I have no shortage of ways to use the last of the sour cream or yogurt as it drifts past its expiry date (provided it’s not growing tiny Muppets on its surface, yes) – I stir it into pancake, waffle, muffin and banana bread batter, or make scones… I make green sauce or toss it in the freezer. But ladies and gents, we have a new contender… these tiny, tender fritters I came across in the great Edna Staebler’s Food That Really Schmecks (if you’re Canadian, you may remember it) – and though I didn’t think I needed a go-to fritter in my repertoire, it turns out I did.
They’re light and tender, not as heavy as most cake doughnut holes. And did I mention you can stir them up with a fork? And then drop by the the small spoonful into about an inch of hot oil to make fritters that are about a million times better than any Timbit. They remind me of the corn fritters at Chicken-on-the-Way, which are bigger and crunchier, served warm by the bag, with a side of liquid honey for 25 cents. A handful of cornmeal added to the batter will produce something similar, I’m sure of it.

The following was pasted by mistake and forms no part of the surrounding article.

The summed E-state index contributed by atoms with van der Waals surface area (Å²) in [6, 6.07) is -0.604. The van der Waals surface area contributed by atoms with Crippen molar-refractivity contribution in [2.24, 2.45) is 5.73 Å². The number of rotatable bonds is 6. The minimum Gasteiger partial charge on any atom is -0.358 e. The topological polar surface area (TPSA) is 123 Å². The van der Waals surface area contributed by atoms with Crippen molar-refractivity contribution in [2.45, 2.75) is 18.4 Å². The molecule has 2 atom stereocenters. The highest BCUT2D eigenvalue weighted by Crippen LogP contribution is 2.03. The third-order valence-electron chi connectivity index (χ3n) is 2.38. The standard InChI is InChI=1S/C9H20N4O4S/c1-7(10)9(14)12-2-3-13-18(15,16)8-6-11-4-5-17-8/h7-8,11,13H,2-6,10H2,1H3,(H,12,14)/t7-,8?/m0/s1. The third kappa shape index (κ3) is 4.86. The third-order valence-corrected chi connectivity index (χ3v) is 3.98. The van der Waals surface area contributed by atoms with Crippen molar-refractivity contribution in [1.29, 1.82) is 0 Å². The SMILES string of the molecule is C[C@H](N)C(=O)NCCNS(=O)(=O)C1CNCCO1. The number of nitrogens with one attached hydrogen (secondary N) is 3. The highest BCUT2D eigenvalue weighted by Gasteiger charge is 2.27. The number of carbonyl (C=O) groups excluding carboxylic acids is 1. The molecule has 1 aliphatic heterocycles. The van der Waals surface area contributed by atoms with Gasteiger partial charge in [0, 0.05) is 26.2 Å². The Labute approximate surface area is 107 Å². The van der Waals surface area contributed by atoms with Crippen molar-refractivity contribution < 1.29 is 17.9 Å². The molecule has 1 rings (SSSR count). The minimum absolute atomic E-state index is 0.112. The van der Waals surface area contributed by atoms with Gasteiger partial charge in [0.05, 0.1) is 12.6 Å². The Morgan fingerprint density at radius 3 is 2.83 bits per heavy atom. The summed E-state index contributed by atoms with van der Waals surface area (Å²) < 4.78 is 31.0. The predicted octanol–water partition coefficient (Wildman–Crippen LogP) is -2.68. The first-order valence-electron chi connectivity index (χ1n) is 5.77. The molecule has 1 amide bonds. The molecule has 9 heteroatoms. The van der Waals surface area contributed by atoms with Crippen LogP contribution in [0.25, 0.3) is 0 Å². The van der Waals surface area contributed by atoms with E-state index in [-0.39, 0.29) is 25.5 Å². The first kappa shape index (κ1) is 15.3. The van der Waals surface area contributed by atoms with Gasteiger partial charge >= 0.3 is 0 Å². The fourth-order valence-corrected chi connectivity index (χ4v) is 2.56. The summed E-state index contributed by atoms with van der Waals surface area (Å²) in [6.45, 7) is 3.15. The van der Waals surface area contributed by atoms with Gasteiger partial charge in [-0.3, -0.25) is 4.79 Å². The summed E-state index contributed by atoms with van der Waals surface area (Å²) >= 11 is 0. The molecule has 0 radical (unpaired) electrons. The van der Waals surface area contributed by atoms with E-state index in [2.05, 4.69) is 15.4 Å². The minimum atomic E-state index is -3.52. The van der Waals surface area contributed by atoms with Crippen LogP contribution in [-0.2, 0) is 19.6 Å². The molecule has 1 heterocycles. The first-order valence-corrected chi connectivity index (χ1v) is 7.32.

Though I added precise measurements because I know some of you like having them to follow, I followed the general directions that ran in Edna’s story, Those Mouth-Watering Mennonite Meals, which ran in Maclean’s magazine in April of 1954:
1 beaten egg
a little salt
1 cup sour cream or sour milk
1 round teaspoon of soda
flour to stiffen
That’s it. And it works! Seriously delicious for a late summer breakfast (even if you’re out at the cottage and the kitchen is equipped with little more than mixing bowls and forks) to nibble on the patio with coffee. You could even stir in some finely chopped peaches…